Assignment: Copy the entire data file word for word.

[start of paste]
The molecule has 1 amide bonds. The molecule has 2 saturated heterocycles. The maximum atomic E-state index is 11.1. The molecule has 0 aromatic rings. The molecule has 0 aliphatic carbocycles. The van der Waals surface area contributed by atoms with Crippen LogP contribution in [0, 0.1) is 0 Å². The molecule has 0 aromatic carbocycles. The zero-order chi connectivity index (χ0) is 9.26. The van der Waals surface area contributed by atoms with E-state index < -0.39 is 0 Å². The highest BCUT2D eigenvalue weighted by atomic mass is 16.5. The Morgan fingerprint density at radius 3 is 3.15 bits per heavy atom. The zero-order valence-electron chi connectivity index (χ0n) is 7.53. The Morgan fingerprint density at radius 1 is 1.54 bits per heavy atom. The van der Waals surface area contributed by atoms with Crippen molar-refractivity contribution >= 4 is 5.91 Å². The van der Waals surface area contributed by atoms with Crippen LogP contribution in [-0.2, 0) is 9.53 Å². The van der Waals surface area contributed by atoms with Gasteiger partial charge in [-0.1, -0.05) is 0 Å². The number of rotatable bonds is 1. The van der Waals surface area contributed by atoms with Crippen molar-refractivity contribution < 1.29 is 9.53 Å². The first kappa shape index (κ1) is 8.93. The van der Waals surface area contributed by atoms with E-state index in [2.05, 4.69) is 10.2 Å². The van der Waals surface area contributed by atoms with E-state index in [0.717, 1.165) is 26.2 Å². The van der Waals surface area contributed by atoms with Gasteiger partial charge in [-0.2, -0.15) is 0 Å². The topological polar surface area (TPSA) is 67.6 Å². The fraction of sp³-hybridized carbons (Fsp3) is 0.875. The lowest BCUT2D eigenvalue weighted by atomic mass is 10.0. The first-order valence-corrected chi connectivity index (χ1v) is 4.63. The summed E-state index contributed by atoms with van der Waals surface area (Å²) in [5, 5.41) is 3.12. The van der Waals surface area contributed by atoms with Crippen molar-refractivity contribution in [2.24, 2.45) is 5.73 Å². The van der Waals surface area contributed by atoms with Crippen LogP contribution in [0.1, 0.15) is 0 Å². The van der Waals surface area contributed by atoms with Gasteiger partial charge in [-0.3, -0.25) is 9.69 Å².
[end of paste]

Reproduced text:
The molecule has 1 amide bonds. The molecule has 2 saturated heterocycles. The maximum atomic E-state index is 11.1. The molecule has 0 aromatic rings. The molecule has 0 aliphatic carbocycles. The van der Waals surface area contributed by atoms with Crippen LogP contribution in [0, 0.1) is 0 Å². The molecule has 0 aromatic carbocycles. The zero-order chi connectivity index (χ0) is 9.26. The van der Waals surface area contributed by atoms with E-state index < -0.39 is 0 Å². The highest BCUT2D eigenvalue weighted by atomic mass is 16.5. The Morgan fingerprint density at radius 3 is 3.15 bits per heavy atom. The zero-order valence-electron chi connectivity index (χ0n) is 7.53. The Morgan fingerprint density at radius 1 is 1.54 bits per heavy atom. The van der Waals surface area contributed by atoms with Crippen molar-refractivity contribution >= 4 is 5.91 Å². The van der Waals surface area contributed by atoms with Crippen LogP contribution in [-0.2, 0) is 9.53 Å². The van der Waals surface area contributed by atoms with Gasteiger partial charge in [-0.1, -0.05) is 0 Å². The number of rotatable bonds is 1. The van der Waals surface area contributed by atoms with Crippen molar-refractivity contribution < 1.29 is 9.53 Å². The first kappa shape index (κ1) is 8.93. The van der Waals surface area contributed by atoms with E-state index in [2.05, 4.69) is 10.2 Å². The van der Waals surface area contributed by atoms with E-state index in [0.717, 1.165) is 26.2 Å². The van der Waals surface area contributed by atoms with Gasteiger partial charge in [-0.2, -0.15) is 0 Å². The topological polar surface area (TPSA) is 67.6 Å². The fraction of sp³-hybridized carbons (Fsp3) is 0.875. The lowest BCUT2D eigenvalue weighted by atomic mass is 10.0. The first-order valence-corrected chi connectivity index (χ1v) is 4.63. The summed E-state index contributed by atoms with van der Waals surface area (Å²) in [5, 5.41) is 3.12. The van der Waals surface area contributed by atoms with Crippen molar-refractivity contribution in [2.24, 2.45) is 5.73 Å². The van der Waals surface area contributed by atoms with Crippen LogP contribution in [0.1, 0.15) is 0 Å². The van der Waals surface area contributed by atoms with Gasteiger partial charge in [-0.3, -0.25) is 9.69 Å².